In emergencies, such as acute adrenal insufficiency, the patient requires immediate infusion of normal saline solution with dextrose, along with high doses of glucocorticoid hormones—even before laboratory results for cortisol, electrolytes, renin, glucose, ACTH, and aldosterone are known. The physician also may order hydrocortisone 100 mg I.V. every 8 hours or 50 mg I.V. every 6 hours, or a continuous I.V. infusion at 10 mg/hour. If the cause of the crisis is unknown, dexamethasone may be given instead of hydrocortisone. Vaso­pressors may be needed to maintain blood pressure. Once the patient is stabilized, the steroid dosage is tapered to a maintenance level over the next few days.

When adrenal insufficiency isn’t acute, treatment involves replacement of deficient hormones. Cortisol is replaced with oral hydrocortisone taken once or twice daily; aldosterone can be replaced with oral doses of fludrocortisone acetate (Florinef) taken once daily. Patients on aldosterone replacement therapy also need to increase their salt intake.

Patient education

Teach patients with adrenal insufficiency and their families about the condition—especially the early warning signs of hormone deficiency. They should be able to identify these and know what to do if adrenal crisis occurs. Stress the importance of administering an intramuscular injection of hydrocortisone sodium succinate (usually into the thigh) if:

  • the patient suffers a major injury with fracture, blood loss, or shock
  • the patient experiences nausea and vomiting and can’t take oral drugs
  • signs or symptoms of adrenal crisis occur
  • the patient is unconscious.

Stress the importance of giving the injection if there’s any reason to believe the patient might need it. (Receiving an extra dose carries little to no risk, whereas a low glucocorticoid level carries significant risk.) Emphasize that the patient needs medical care immediately after the injection. Provide instructions on proper syringe disposal.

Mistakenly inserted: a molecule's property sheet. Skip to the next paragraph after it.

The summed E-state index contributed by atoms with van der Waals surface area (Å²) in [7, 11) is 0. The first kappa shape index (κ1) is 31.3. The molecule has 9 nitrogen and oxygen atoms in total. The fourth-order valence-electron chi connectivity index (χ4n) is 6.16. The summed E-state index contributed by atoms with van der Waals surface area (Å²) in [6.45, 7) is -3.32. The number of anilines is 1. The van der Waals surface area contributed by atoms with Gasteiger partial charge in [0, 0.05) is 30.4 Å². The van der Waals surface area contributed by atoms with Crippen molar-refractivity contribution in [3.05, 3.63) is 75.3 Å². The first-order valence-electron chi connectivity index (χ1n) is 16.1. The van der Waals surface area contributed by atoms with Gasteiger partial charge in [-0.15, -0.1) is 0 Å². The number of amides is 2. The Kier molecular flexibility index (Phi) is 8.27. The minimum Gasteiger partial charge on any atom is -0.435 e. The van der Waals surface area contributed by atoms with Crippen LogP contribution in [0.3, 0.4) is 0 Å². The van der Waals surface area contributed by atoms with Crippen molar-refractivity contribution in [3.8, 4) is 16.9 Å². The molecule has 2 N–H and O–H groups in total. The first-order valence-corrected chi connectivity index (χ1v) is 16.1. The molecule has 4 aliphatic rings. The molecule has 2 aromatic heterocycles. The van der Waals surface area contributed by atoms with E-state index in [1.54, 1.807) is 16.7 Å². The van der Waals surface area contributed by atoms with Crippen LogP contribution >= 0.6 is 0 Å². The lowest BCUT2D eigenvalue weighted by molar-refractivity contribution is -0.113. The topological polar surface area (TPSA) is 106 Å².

Also cover the following points:

  • Advise patients to carry an emergency medical information card that lists the names and dosages of daily medications and the names and phone numbers of physicians and family member(s) to call in case of an emergency.
  • Instruct patients to keep a syringe and a vial of a glucocorticoid with them to use in case of adrenal crisis.
  • Teach patients to carry sugar-containing snacks if they anticipate prolonged or strenuous physical activity, because hypoglycemia can trigger an adrenal crisis.
  • Make sure they know how to adjust their medication in times of stress or illness.
  • Instruct them to inform all healthcare providers of their adrenal insufficiency before medical procedures or surgery and if nausea, vomiting, or diarrhea occurs.
  • Advise patients to avoid overheating and overexertion, which can precipitate an adrenal crisis.
  • Caution patients not to use salt substitutes. Many salt substitutes are high in potassium, which may cause a fatal increase in the serum potassium level.
  • Tell patients that long-term glucocorticoid use (more than 2 weeks) puts them at risk for adrenal insufficiency. To prevent an adrenal crisis, instruct them not to stop taking the drug abruptly, but to taper it under a healthcare professional’s supervision.

Selected references

Marik PE. Critical illness–related corticosteroid insufficiency. Chest. 2009;135(1):181-193.

Williams GH, Dluhy RG. Disorders of the adrenal cortex. In: Chief ASF, Kasper DL, Longo DL, et al, eds. Harrison’s Principles of Internal Medicine. Vol 2. 17th ed. New York, NY: McGraw Hill Medical; 2008:247-269.

Wilson TA, Speiser PW. Adrenal insufficiency. eMedicine. http://emedicine.medscape.com/article/919077-overview. Updated February 18, 2009. Accessed February 9, 2010.

Visit www.AmericanNurseToday.com/archives.aspx for a complete list of selected references.

Patti Radovich is Manager of Nursing Research at Loma Linda University Medical Center in Loma Linda, California.